This doctrine clearly attempted to affirm the deity of Christ, and yet also attempted to affirm some sort of distinction between Christ and the Father. By contrast, one of the early Christian heresies which subsequently arose was called modalism, which I mentioned the first day we began to talk about the doctrine of the Trinity. Modalism is very similar to unitarianism. It holds that there is one God who is one person. God is just a single person, but God has three faces so to speak. The word that was used here was prosopon for face. A prosopon was a mask that a Greek actor would wear in a Greek play. The idea here was there is on God who is one person but he has three faces or masks that he wears – three roles that he plays. One of the early proponents of modalism was Sabelius who flourished around AD 215. Sometimes this heresy is called Sabellianism. Sabelius held to a kind of successive modalism – first God revealed himself to human kind as the Father, then he revealed himself to people as the Son, then finally he revealed himself to people as the Holy Spirit. These were three different roles all being played by the same person.

Sabelius was condemned and excommunicated by the church for his modalism. Why? Modalism simply cannot make sense of the simultaneous existence of the three persons – that they exist co-eternally. Remember all the passages we read about Christ as being the creator of the universe through whom and for whom the universe exists. The Son prays to the Father, even during his incarnation. The Holy Spirit is active in the life and ministry of Jesus himself. So the co-existence and the eternality of the three persons is incompatible with modalism. You cannot regard them as just different forms taken by the one God.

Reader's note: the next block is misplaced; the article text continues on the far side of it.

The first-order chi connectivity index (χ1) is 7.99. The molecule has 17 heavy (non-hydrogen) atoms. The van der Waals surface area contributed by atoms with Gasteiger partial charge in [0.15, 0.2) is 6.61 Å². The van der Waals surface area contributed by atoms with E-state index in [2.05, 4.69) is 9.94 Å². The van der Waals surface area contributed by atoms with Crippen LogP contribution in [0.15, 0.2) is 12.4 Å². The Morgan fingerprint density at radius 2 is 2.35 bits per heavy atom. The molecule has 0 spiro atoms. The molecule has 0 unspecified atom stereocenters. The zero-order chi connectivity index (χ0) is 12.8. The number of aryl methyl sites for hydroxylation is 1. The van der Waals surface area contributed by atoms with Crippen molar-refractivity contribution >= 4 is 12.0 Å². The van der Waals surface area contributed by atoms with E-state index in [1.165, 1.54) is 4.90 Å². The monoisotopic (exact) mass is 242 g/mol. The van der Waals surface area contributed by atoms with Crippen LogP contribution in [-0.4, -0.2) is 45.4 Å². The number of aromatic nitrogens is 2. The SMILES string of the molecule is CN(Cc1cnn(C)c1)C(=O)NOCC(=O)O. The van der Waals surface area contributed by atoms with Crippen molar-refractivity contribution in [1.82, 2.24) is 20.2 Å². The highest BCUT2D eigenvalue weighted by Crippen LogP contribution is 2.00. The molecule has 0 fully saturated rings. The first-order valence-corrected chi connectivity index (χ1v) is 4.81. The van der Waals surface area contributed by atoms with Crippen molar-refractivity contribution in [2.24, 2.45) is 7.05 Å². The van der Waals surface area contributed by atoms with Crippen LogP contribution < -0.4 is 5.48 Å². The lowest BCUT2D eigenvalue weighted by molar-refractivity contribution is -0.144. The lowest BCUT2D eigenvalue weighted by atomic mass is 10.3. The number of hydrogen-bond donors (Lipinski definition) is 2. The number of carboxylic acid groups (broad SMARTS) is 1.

It is noteworthy however that even in modalism there was no denial of the deity of Christ. On the contrary, modalism had a very strong affirmation of the deity of Christ. Christ was God himself. It was the same God who was the Father and the Spirit. So modalism did not deny the deity of Christ. Where modalism failed was that it failed to recognize the distinctness of the person of Christ from the persons of the Father and of the Spirit.

An early heresy then arose in the church called Arianism, not to be confused with Aryanism with a “y” which was Nazi racism. This type of Arianism was named after a church presbyter named Arius who flourished around AD 319. Arius was an anti-modalist. He did not think that the Son and the Father were the same being. Arius thought that the Son is a distinct and separate being from the Father. But because the Father is God, that means that the Son cannot be God. The Son is subordinate to God. He is a sort of demigod, if you will. He is very close to God; he is like God, but he is not God. You might compare modern day Jehovah’s Witnesses to Arius.[2] Modern day Jehovah’s Witnesses propounded by the Watchtower Society is just a modern version of Arianism. They believe exactly the same thing – that the Son was a creature. He was not God. He was a demigod that was the first creation of God. He was not the same in essence as the Father. The word essence in the Greek was ousia which means substance or essence. Arius did not affirm that the Father and the Son have the same essence. They are similar in essence, but they do not have the same essence. Therefore, God is uniquely the Father, and the Son is the first created being of the Father.